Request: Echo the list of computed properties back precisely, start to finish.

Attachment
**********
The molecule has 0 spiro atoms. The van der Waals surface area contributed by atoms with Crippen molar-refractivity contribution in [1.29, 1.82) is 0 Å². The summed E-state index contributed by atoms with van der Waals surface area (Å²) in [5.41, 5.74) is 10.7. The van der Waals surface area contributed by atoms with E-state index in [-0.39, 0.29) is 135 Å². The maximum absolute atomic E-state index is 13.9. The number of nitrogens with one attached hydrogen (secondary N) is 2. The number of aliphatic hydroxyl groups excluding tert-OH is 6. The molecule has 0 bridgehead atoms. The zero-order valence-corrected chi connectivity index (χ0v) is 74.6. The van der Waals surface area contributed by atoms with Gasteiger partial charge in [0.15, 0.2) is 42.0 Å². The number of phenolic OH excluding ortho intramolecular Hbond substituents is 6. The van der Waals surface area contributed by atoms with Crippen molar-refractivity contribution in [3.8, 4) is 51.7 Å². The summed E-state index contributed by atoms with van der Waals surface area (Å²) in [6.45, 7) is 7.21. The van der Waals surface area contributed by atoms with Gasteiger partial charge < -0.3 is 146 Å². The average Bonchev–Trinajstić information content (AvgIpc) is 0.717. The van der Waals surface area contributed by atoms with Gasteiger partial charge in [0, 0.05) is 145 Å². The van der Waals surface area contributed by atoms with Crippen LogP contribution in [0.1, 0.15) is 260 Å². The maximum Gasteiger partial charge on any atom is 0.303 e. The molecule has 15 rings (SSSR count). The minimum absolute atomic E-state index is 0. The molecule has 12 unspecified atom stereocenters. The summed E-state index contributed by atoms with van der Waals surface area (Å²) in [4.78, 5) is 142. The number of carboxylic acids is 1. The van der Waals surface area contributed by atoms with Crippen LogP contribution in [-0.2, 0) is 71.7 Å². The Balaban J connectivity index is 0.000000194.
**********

The molecule has 0 spiro atoms. The van der Waals surface area contributed by atoms with Crippen molar-refractivity contribution in [1.29, 1.82) is 0 Å². The summed E-state index contributed by atoms with van der Waals surface area (Å²) in [5.41, 5.74) is 10.7. The van der Waals surface area contributed by atoms with E-state index in [-0.39, 0.29) is 135 Å². The maximum absolute atomic E-state index is 13.9. The number of nitrogens with one attached hydrogen (secondary N) is 2. The number of aliphatic hydroxyl groups excluding tert-OH is 6. The molecule has 0 bridgehead atoms. The zero-order valence-corrected chi connectivity index (χ0v) is 74.6. The van der Waals surface area contributed by atoms with Gasteiger partial charge in [0.15, 0.2) is 42.0 Å². The number of phenolic OH excluding ortho intramolecular Hbond substituents is 6. The van der Waals surface area contributed by atoms with Crippen molar-refractivity contribution in [3.8, 4) is 51.7 Å². The summed E-state index contributed by atoms with van der Waals surface area (Å²) in [6.45, 7) is 7.21. The van der Waals surface area contributed by atoms with Gasteiger partial charge < -0.3 is 146 Å². The average Bonchev–Trinajstić information content (AvgIpc) is 0.717. The van der Waals surface area contributed by atoms with Gasteiger partial charge in [0, 0.05) is 145 Å². The van der Waals surface area contributed by atoms with Crippen LogP contribution in [0.1, 0.15) is 260 Å². The maximum Gasteiger partial charge on any atom is 0.303 e. The molecule has 15 rings (SSSR count). The minimum absolute atomic E-state index is 0. The molecule has 12 unspecified atom stereocenters. The summed E-state index contributed by atoms with van der Waals surface area (Å²) in [4.78, 5) is 142. The number of carboxylic acids is 1. The van der Waals surface area contributed by atoms with Crippen LogP contribution in [-0.2, 0) is 71.7 Å². The Balaban J connectivity index is 0.000000194.